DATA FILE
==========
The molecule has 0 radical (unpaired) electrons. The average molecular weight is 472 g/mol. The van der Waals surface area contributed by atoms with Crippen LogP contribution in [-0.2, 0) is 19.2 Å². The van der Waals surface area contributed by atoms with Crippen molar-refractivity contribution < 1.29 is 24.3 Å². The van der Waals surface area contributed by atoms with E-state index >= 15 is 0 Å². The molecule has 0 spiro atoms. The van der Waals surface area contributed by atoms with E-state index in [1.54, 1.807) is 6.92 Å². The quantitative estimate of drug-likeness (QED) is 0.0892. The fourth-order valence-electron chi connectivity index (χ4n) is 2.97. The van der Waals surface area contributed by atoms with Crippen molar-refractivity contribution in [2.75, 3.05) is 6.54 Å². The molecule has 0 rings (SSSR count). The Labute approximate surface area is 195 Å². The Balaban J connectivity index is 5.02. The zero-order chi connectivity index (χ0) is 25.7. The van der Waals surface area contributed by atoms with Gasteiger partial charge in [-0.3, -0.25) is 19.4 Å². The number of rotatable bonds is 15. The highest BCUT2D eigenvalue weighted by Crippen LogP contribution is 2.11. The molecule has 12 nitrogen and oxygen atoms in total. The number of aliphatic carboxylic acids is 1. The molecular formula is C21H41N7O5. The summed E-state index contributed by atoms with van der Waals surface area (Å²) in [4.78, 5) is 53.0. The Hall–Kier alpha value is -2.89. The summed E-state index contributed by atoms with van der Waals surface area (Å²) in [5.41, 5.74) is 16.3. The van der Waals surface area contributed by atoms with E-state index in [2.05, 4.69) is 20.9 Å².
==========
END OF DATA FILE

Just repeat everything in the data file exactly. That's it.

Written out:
The molecule has 0 radical (unpaired) electrons. The average molecular weight is 472 g/mol. The van der Waals surface area contributed by atoms with Crippen LogP contribution in [-0.2, 0) is 19.2 Å². The van der Waals surface area contributed by atoms with Crippen molar-refractivity contribution < 1.29 is 24.3 Å². The van der Waals surface area contributed by atoms with E-state index >= 15 is 0 Å². The molecule has 0 spiro atoms. The van der Waals surface area contributed by atoms with E-state index in [1.54, 1.807) is 6.92 Å². The quantitative estimate of drug-likeness (QED) is 0.0892. The fourth-order valence-electron chi connectivity index (χ4n) is 2.97. The van der Waals surface area contributed by atoms with Crippen molar-refractivity contribution in [2.75, 3.05) is 6.54 Å². The molecule has 0 rings (SSSR count). The Labute approximate surface area is 195 Å². The Balaban J connectivity index is 5.02. The zero-order chi connectivity index (χ0) is 25.7. The van der Waals surface area contributed by atoms with Gasteiger partial charge in [-0.3, -0.25) is 19.4 Å². The number of rotatable bonds is 15. The highest BCUT2D eigenvalue weighted by Crippen LogP contribution is 2.11. The molecule has 12 nitrogen and oxygen atoms in total. The number of aliphatic carboxylic acids is 1. The molecular formula is C21H41N7O5. The summed E-state index contributed by atoms with van der Waals surface area (Å²) in [4.78, 5) is 53.0. The Hall–Kier alpha value is -2.89. The summed E-state index contributed by atoms with van der Waals surface area (Å²) in [5.41, 5.74) is 16.3. The van der Waals surface area contributed by atoms with E-state index in [2.05, 4.69) is 20.9 Å².